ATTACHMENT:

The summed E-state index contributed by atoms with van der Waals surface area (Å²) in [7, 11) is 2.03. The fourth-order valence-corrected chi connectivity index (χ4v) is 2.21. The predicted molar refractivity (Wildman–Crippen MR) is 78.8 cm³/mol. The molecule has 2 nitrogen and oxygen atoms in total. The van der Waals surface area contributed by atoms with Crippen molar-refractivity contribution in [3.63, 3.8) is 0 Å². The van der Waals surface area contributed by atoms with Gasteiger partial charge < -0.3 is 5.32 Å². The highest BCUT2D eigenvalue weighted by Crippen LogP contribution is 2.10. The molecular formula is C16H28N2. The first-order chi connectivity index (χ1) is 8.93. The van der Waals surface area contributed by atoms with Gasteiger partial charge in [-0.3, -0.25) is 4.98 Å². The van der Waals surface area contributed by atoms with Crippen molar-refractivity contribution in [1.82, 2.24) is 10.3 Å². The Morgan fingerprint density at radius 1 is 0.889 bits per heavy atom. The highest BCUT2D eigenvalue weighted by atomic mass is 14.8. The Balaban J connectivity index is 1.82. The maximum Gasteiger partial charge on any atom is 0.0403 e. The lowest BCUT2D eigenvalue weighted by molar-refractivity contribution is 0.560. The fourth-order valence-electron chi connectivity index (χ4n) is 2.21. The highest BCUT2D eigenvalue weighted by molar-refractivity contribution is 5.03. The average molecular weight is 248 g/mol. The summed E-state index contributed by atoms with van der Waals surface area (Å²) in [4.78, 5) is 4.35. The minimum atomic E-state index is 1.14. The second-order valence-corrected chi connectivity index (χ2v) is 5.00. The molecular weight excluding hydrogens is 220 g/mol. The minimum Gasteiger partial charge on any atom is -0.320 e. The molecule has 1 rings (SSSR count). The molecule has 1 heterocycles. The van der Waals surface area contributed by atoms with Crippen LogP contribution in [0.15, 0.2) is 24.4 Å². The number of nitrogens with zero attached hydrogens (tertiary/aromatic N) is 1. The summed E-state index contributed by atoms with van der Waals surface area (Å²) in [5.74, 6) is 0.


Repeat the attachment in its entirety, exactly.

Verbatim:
The summed E-state index contributed by atoms with van der Waals surface area (Å²) in [7, 11) is 2.03. The fourth-order valence-corrected chi connectivity index (χ4v) is 2.21. The predicted molar refractivity (Wildman–Crippen MR) is 78.8 cm³/mol. The molecule has 2 nitrogen and oxygen atoms in total. The van der Waals surface area contributed by atoms with Crippen molar-refractivity contribution in [3.63, 3.8) is 0 Å². The van der Waals surface area contributed by atoms with Gasteiger partial charge < -0.3 is 5.32 Å². The highest BCUT2D eigenvalue weighted by Crippen LogP contribution is 2.10. The molecular formula is C16H28N2. The first-order chi connectivity index (χ1) is 8.93. The van der Waals surface area contributed by atoms with Gasteiger partial charge in [-0.3, -0.25) is 4.98 Å². The van der Waals surface area contributed by atoms with Crippen molar-refractivity contribution in [1.82, 2.24) is 10.3 Å². The Morgan fingerprint density at radius 1 is 0.889 bits per heavy atom. The highest BCUT2D eigenvalue weighted by atomic mass is 14.8. The Balaban J connectivity index is 1.82. The maximum Gasteiger partial charge on any atom is 0.0403 e. The lowest BCUT2D eigenvalue weighted by molar-refractivity contribution is 0.560. The fourth-order valence-electron chi connectivity index (χ4n) is 2.21. The highest BCUT2D eigenvalue weighted by molar-refractivity contribution is 5.03. The average molecular weight is 248 g/mol. The summed E-state index contributed by atoms with van der Waals surface area (Å²) in [4.78, 5) is 4.35. The minimum atomic E-state index is 1.14. The second-order valence-corrected chi connectivity index (χ2v) is 5.00. The molecular weight excluding hydrogens is 220 g/mol. The minimum Gasteiger partial charge on any atom is -0.320 e. The molecule has 1 rings (SSSR count). The molecule has 1 heterocycles. The van der Waals surface area contributed by atoms with Crippen LogP contribution in [0.15, 0.2) is 24.4 Å². The number of nitrogens with zero attached hydrogens (tertiary/aromatic N) is 1. The summed E-state index contributed by atoms with van der Waals surface area (Å²) in [5.74, 6) is 0.